Tuesday, March 31, 2009

HSG Hurts

No matter what they say, the HSG is uncomfortable. I think it is even more so for those who have not had children. It involves inserting a catheter into the cervix and using that catheter to instill dye into the uterus to visualize all of the reproductive structures. HSG stands for hysterosalphigography for anyone who is interested. As mush as I appreciate the down to earth nature of my doctor, I wish he had better prepared me for the test. My husband did not even come because he made it sound like such a quick and simple procedure - so I told him not to bother coming. That is not the case.

I highly recommend premedicating with something like Advil or Aleeve prior to the procedure that may help make your experience more comfortable. The insertion of the catheter feels like a deep internal pinch, once the catheter is in a balloon is inflated to hold it in place. The next painful piece is the injection of the dye. This feels like a constant cramping, similar to menstrual cramps. What made this worse for me was the fact that my tubes are completely blocked. This being the case, the doc actually tried to force them open with the dye and had me tilt onto both of my sides (none of which worked) in an effort to open them. I was in so much pain that water was coming to my eyes and I wanted to jump off the table. I so wished my husband was there.

In the middle of everything, the catheter slipped out, so I had to endure the pain of reinserting the catheter again. As I stated the end result is that both of my tubes are completely blocked. The next step is laparoscopic surgery to see what exactly is blocking the tubes and to what extent they are blocked. First the doc wants my husband to have a semen analysis incase we need to start looking at IVF options as well. This will also give me time to recover from the HSG and the emotions involved with that.

The journey begins.


  1. Oh my golly the HSG is hell. I just had my second last week. I will say that the second wasn't as bad as the first (my catheter popped out too that time!) because the PA from the fertility clinic was much more skilled than my obgyn. But with one blocked tube, she put so much pressure on that dye to try and get it through. Yowza!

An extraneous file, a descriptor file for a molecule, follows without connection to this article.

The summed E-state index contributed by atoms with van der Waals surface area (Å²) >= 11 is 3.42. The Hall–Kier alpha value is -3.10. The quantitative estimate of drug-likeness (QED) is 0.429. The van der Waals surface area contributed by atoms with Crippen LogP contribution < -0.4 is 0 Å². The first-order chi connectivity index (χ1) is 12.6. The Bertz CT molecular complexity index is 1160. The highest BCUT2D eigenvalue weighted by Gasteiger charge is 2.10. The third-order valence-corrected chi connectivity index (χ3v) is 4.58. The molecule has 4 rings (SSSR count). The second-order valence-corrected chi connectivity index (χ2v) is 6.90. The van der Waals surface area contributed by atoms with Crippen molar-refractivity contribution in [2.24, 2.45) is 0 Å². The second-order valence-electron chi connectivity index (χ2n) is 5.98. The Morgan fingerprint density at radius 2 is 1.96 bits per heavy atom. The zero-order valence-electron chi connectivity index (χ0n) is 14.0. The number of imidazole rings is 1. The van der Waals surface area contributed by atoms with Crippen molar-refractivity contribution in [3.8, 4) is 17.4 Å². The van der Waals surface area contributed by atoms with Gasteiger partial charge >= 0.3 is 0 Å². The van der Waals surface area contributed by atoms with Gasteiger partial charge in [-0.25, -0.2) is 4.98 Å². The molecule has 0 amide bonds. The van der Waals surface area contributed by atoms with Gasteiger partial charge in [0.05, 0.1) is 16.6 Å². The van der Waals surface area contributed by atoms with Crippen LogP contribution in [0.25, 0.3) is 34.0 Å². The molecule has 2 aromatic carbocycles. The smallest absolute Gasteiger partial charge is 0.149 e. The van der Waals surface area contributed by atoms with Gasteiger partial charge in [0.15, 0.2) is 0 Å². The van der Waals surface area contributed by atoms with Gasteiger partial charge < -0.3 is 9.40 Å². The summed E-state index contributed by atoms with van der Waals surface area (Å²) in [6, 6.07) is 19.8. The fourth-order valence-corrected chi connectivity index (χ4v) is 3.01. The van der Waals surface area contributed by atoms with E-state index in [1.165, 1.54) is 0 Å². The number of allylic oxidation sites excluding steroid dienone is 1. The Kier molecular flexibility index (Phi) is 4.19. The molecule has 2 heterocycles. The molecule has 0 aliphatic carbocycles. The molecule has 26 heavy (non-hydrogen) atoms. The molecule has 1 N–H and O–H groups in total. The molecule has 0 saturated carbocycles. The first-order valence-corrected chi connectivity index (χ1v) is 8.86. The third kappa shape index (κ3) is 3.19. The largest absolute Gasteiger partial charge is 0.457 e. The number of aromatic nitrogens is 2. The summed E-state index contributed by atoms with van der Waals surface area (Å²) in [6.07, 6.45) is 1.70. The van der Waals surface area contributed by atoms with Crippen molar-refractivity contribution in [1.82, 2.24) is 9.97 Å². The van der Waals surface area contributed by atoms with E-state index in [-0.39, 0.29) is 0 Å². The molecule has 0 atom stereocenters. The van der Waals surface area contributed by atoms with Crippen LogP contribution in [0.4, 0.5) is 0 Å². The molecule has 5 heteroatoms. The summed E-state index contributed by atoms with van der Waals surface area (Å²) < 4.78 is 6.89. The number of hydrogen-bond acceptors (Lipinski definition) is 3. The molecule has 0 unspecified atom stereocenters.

2. Uggh...sorry. I would have warned you to take 4 (200) Advils an hour before going in. Makes it so much better.

  3. Oh, I'm sorry. :( I've heard that the HSG is hell for women with blocked tubes. You should've been warned by the doctor.

  4. I hate that I did not think to read any blogs before going in for the HSG. But now I know. My doc is very sweet, but I think he underestimates the pain involved. Plus like one-hit_wonder mentioned, having the blocked tubes did not help. Well, I know for the next one.

  5. Hi! and Welcome!! I would just like to say that I am so sorry to hear of your news, but do know that in this community you will be surrounded with wise and comforting women/men. And if I can do anything let me know.

    I had a blocked tube and I completely empathize with the pain. I am very shocked that your doc did not tell you to medicate before.. I was instructed as mentioned in one of the other posts to take 4 motrin before hand. I'll tell you though, I dont know how much it actually worked :0) I just had my lap surgery on 3/20 and am now recovering (my tube had to be removed). DH and I both have issues, as he was the initial one diagnosed with azoospermia. I wish you luck with everything and I will be reading along.

  6. Hi - I just read your post and your experience was almost identical to mine!
    I had my HSG 2 days ago and I still feel incredibly sore, like I have been punched in the guts. I had one tube completely blocked and the other partially, so also need to have a lap next.

    I found the HSG to be physically painful although not unbearable, but emotionally tough. I was not prepared for the emotional aspect of having your fertility checked in real time, whilst you are watching, and then a negative result. Its really hard now having to wait 3 months for the lap without knowing what comes next.